COLON CANCER SCREENING METHODS

OTHER:
















Test Description/Accuracy Recommendations/Cost
Colonoscopy DESCRIPTION
  • Procedure where an endoscope is inserted through the anus and advanced all the way to the terminal ileum
  • Endoscope allows visualization of the entire colon and a portion of the terminal ileum

  • Advantages: allows visualization of the entire colon; considered the "gold standard" for colon cancer screening/detection; allows for biopsy of lesions and removal of polyps; if normal, screening interval is 10 years
  • Disadvantages: invasive procedure that requires sedation; bowel prep is required that may be uncomfortable; serious adverse events (e.g. bleeding, perforation) occur in about 0.28% of procedures [4]

ACCURACY
  • Colonoscopy is considered the reference standard
  • It is estimated that the colorectal cancer miss rate for colonoscopy is as high as 6%. The miss rate for adenomas > 1 cm is 12 - 17%. [4]
RECOMMENDATIONS
  • USPSTF - screen everyone every 10 years from age 50 - 75. After age 75, screening should be individualized.
  • ACS - screen everyone every 10 years starting at age 50
  • ACG - start screening African Americans at age 45. Screen everyone else at age 50. Screen every 10 years. The ACG states that colonoscopy is the preferred method.
  • ACP - screen everyone every 10 years from age 50 - 75

COST
  • ∼ $500
  • Cost is higher if biopsies are performed
Flexible sigmoidoscopy (Flex sig) DESCRIPTION
  • Procedure where an endoscope is inserted through the anus and advanced into the sigmoid colon. The standard sigmoidoscope is 60 cm long.
  • Approximately two-thirds of colorectal cancers and adenomas are located in the rectum and sigmoid colon [7]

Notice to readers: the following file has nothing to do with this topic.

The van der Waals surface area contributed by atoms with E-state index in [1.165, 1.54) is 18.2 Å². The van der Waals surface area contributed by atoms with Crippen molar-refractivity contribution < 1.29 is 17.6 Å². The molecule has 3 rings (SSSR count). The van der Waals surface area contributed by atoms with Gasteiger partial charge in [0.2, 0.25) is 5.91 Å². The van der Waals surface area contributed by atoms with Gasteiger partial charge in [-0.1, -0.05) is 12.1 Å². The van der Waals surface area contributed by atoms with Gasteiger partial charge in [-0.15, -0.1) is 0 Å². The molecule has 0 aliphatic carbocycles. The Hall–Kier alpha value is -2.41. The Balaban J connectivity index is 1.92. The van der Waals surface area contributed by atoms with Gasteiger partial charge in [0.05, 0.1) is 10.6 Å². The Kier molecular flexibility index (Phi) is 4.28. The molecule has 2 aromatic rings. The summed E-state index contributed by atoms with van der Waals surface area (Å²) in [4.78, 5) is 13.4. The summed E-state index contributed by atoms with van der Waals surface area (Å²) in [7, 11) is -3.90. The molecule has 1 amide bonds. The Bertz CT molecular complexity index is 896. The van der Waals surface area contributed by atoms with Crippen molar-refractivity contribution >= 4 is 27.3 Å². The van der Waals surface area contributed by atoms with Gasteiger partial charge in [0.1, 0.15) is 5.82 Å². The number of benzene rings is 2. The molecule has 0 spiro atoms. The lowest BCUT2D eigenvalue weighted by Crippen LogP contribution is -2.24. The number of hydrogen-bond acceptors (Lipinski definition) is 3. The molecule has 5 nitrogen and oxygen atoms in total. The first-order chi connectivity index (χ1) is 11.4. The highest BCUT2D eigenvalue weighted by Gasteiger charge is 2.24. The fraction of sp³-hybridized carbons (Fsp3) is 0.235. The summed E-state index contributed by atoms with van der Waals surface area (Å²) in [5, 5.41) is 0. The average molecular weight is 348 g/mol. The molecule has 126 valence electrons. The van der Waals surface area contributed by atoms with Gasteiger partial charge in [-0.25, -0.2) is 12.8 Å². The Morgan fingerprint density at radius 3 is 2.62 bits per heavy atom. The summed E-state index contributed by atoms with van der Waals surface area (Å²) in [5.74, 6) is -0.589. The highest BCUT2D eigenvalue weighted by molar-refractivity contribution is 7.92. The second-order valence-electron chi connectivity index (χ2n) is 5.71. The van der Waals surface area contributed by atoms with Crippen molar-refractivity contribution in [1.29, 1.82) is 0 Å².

• Advantages: performed in office without sedation; prep only requires 2 fleet enemas although oral prep may be better; allows for biopsy and polypectomy
  • Disadvantages: only allows visualization of the sigmoid and descending colon; patient discomfort; perforation and bleeding are rare but may occur [6]

ACCURACY
  • No well-done studies have compared flexible sigmoidoscopy to colonoscopy in average-risk populations
RECOMMENDATIONS
  • USPSTF
    • Flex sig alone - screen everyone every 5 years from age 50 - 75. After age 75, screening should be individualized.
    • Flex sig + FIT - screen everyone with flex sig every 10 years + yearly FIT from age 50 - 75. After age 75, screening should be individualized.
  • ACS - screen everyone every 5 years starting at age 50
  • ACG - start screening African Americans at age 45. Screen everyone else at age 50. Screen every 5 - 10 years.
  • ACP
    • Flex sig alone - screen everyone every 5 years from age 50 - 75
    • Flex sig + FIT or gFOBT - screen everyone with flex sig every 5 years + FIT or gFOBT every 3 years from age 50 - 75
  • CTFPHC - screen everyone with flex sig every 10 years + FIT or gFOBT every 2 years from age 50 - 74

COST
  • ∼ $200
  • Cost is higher if biopsies are performed
CT Colonography DESCRIPTION
  • Specialized CT scan of the abdomen that creates 2D and 3D images of the colon for polyp and neoplasm detection